Understanding what digital transformation is and how it can help your company.
Digital transformation is simply the application of technology to create or modify existing business processes to improve business performance. It can be as simple as automating manually repetitive tasks or as complex as predicting market trends.
Every business is built upon a set of business processes. Every process could be described and documented as a discrete workflow with specific inputs and outputs. The efficiency, and therefore profitability, are dependent on how well these processes work. High performance companies typically have lean efficient processes, with a focus on achieving the end goal with the least effort.
Technology is now making a significant impact in business process efficiency. The process of digital transformation is a process of reviewing all of your business processes and looking for opportunities to apply technology to improve your process efficiency without compromising the output of the process. Solid examples of this are:
A successful application of Digital Transformation is dependent on a complete understanding of the current business processes and their interactions. Once this is achieved, you can start planning your strategy. A simplified strategy can be the following 5 step outline:
Step 1: Define your vision - The very first step of any Digital Transformation journey is to have a clear vision of where you want the company to be once you have finished the project. Consider every stakeholder in your vision, including your customers and suppliers as well as your internal staff. Have a clear understanding of the issues you are attempting to resolve and the impacts that it will have on the organization.
Step 2: Manage Leadership Stakeholders - Managing stakeholders is key to any project, but Digital Transformation projects are typically much more dependent on a strong backing from the company leadership. Politics in Digital Transformation projects can be positive or negative, just like any other project, but negative politics are very detrimental to the end result, and the backing of the company leadership will help give the project team the required importance/authority to drive the project to success.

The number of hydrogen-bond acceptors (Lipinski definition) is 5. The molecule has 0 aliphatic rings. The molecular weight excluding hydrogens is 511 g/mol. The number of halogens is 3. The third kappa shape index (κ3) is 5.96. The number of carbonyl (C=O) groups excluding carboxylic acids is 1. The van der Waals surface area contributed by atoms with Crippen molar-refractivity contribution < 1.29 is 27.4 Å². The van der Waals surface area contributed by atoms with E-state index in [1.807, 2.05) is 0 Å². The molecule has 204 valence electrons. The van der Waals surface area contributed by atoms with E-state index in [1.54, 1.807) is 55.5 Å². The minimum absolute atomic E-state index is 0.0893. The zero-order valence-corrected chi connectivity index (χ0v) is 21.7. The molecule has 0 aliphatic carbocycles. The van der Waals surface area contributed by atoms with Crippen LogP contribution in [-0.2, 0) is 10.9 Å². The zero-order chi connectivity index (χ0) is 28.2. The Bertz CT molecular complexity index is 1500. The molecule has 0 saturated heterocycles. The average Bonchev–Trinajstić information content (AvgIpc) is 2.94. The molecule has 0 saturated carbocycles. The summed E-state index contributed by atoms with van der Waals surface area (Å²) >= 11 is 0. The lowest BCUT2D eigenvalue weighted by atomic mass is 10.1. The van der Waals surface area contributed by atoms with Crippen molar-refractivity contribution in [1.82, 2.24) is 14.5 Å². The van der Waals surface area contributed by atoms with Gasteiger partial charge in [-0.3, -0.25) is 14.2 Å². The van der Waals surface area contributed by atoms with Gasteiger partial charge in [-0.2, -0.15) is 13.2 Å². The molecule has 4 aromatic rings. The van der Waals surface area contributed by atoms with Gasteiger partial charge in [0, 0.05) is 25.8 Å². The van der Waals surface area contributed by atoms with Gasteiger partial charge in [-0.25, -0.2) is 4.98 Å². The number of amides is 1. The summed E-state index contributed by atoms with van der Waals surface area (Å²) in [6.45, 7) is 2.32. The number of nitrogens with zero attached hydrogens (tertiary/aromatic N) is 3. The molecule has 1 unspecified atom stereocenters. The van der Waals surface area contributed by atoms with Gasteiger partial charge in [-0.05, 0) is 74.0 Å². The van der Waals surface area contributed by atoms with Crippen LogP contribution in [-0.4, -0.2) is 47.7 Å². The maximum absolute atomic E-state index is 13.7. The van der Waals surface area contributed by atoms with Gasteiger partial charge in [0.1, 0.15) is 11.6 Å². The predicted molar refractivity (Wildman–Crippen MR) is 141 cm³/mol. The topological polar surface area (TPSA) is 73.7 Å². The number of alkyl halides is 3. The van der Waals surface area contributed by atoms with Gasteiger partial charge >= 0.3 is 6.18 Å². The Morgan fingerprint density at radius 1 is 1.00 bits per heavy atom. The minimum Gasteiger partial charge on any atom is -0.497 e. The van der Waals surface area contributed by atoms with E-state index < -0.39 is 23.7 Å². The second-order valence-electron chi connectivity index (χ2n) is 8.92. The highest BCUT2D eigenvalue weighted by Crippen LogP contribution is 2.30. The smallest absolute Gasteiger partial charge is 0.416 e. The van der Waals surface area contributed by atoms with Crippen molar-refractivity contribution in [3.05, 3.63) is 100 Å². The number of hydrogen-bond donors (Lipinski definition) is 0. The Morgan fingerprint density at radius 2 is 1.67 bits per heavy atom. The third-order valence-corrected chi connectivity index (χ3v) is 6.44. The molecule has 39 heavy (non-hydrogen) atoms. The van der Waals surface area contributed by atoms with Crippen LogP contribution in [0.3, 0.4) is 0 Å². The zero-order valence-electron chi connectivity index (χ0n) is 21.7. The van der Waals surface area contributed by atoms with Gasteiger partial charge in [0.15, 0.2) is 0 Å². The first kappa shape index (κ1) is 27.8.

Step 3: Manage the culture - Getting the buy in from the company as a whole is key to success. Understand the people and their roles in the organization, present the vision to them and listen to their feedback. Never forget that the people actually doing the work are the best experts there are on that specific process and their knowledge will help you be successful. There are always some people who hear 'Digital Transformation' as 'cost savings' or 'headcount reductions', and is critically important to ensure that this is addressed to get a better buy in from everyone involved.
Step 4: Plan your Digital Transformation project - At this point, you should now have a good understanding of your existing business process, a vision of what you want them to be and an idea of the key stakeholders. At this point, you can start to identify the key resources (especially key process owners), and start selecting appropriate technologies which support the specific process transformations you are targeting. Once you have all of this pre-requisite information you can start building out your project plan.
Step 5: Review and Adjust - It is good practice to constantly review your business process performance. Ensure that your project has delivered measurable performance improvement. There are various ways to measure performance, some being:
It is important to be realistic with your vision. Large organizational changes have a lot more risk attached, and typically involve a lot more stakeholder management, which can lead to project paralysis. You may consider running multiple sequential Digital Transformation projects to make incremental deployments leading to a larger vision. The benefits of that approach are to establish a track record of delivering improvements and to adapt the company culture in a smoother manner.
Some transformation visions call for consolidation of all teams on to a single central product such as an ERP platform. In these cases, it is important to asses the cost of serializing multiple Digital Transformation projects against the costs of a single move with the understandings highlighted above. It may be that a migration path can be defined to follow the path of least resistance, and the ERP provider should be able to provide consultancy on the best approach in this scenario.
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